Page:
Anti-gender discrimination groups like the Gay, Lesbian and Straight Education Network, and Pride at Work have asked Congress to say “no” to de facto discrimination by passing CARE.
Faith-based organizations have added their voice to the Children in the Fields campaign. The United Methodist Women, the United Methodist Church—General Board of Church and Society, and the North Carolina Council of Churches are among CARE supporters.
Child rights and child welfare supporters include First Focus Campaign for Children, the International Initiative to End Child Labor, Maine’s Children Alliance, and Kentucky Youth Advocates. The National Association for the Education of Homeless Children and Youth, the National Foster Care Coalition, the National Collaboration for Youth, United States Student Association, Voices for Ohio’s Children, and Media Voices for Children.
Many of the children working in the fields are girls and several groups concerned about the rights of women have also asked Congress to pass CARE, including the General Federation of Women’s Clubs, the National Organization for Women, the American Association of University Women, Dialogue on Diversity, and Legal Momentum—formally the Women’s Legal Defense and Education Fund.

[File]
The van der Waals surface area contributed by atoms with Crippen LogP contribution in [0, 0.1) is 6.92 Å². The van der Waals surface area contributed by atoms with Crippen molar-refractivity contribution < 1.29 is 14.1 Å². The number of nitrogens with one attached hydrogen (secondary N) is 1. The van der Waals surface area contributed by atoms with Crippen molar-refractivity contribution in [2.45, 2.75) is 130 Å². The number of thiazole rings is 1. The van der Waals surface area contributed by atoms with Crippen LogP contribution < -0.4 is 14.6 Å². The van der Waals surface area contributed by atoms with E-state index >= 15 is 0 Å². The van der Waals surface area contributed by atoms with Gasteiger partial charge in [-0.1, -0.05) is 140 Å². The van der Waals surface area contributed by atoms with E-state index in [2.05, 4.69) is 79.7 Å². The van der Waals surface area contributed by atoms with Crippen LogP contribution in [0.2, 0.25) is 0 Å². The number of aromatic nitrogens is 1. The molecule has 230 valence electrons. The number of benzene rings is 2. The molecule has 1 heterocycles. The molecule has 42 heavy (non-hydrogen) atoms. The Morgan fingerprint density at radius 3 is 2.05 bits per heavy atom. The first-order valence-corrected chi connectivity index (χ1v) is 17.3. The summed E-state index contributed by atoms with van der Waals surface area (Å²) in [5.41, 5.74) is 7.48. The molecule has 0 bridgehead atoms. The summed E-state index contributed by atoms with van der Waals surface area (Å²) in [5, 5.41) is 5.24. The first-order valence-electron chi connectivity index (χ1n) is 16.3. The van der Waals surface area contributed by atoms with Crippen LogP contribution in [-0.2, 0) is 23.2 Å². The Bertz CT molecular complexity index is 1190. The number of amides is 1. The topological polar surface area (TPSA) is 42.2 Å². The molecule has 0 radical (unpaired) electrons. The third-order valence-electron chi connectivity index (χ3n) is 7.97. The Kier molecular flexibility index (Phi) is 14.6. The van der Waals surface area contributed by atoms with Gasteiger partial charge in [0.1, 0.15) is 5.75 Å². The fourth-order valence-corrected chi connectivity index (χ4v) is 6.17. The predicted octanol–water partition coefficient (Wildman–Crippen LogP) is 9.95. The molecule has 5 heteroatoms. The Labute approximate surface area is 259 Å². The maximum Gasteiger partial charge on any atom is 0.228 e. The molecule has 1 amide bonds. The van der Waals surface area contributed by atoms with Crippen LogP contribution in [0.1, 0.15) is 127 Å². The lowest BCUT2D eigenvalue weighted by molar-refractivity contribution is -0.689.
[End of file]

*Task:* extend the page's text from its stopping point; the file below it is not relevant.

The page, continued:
Although the CARE Act would preserve a family farm exemption that allows the children of growers to continue to work on family farms, the grower community has been slow to embrace the CARE Act. Industry groups like the American Farm Bureau are officially neutral on the bill. Only one brave farmer, Swanton Berry Farms, has stood up and said that employing children to work for wages at the age of 12 is wrong. Bon Appetit Management Company, a catering company that believes in sustainable agriculture has also endorsed CARE.
A variety of other groups have endorsed our campaign, including Calvert Group Ltd., one of the nation’s largest socially-responsible asset management companies and Galen Films, the producer of the documentary film Stolen Childhoods, which contains a powerful segment on children working in U.S. agriculture. The Ramsay Merriam Fund, a long-time supporter of the CLC, the Public Education Network, and the La Fe Policy Research and Education Center of San Antonio have also publically asked Congress to pass CARE.
In all, 73 groups have stood up and said it’s time to end the injustice of child labor in U.S. agriculture. If your organization would like to join our campaign, please write to Reid Maki at email@example.com for additional information. If you support an organization that you would like to endorse CARE, please contact it and ask it to lend their voice to the protection of America’s most vulnerable child workers by endorsing CARE.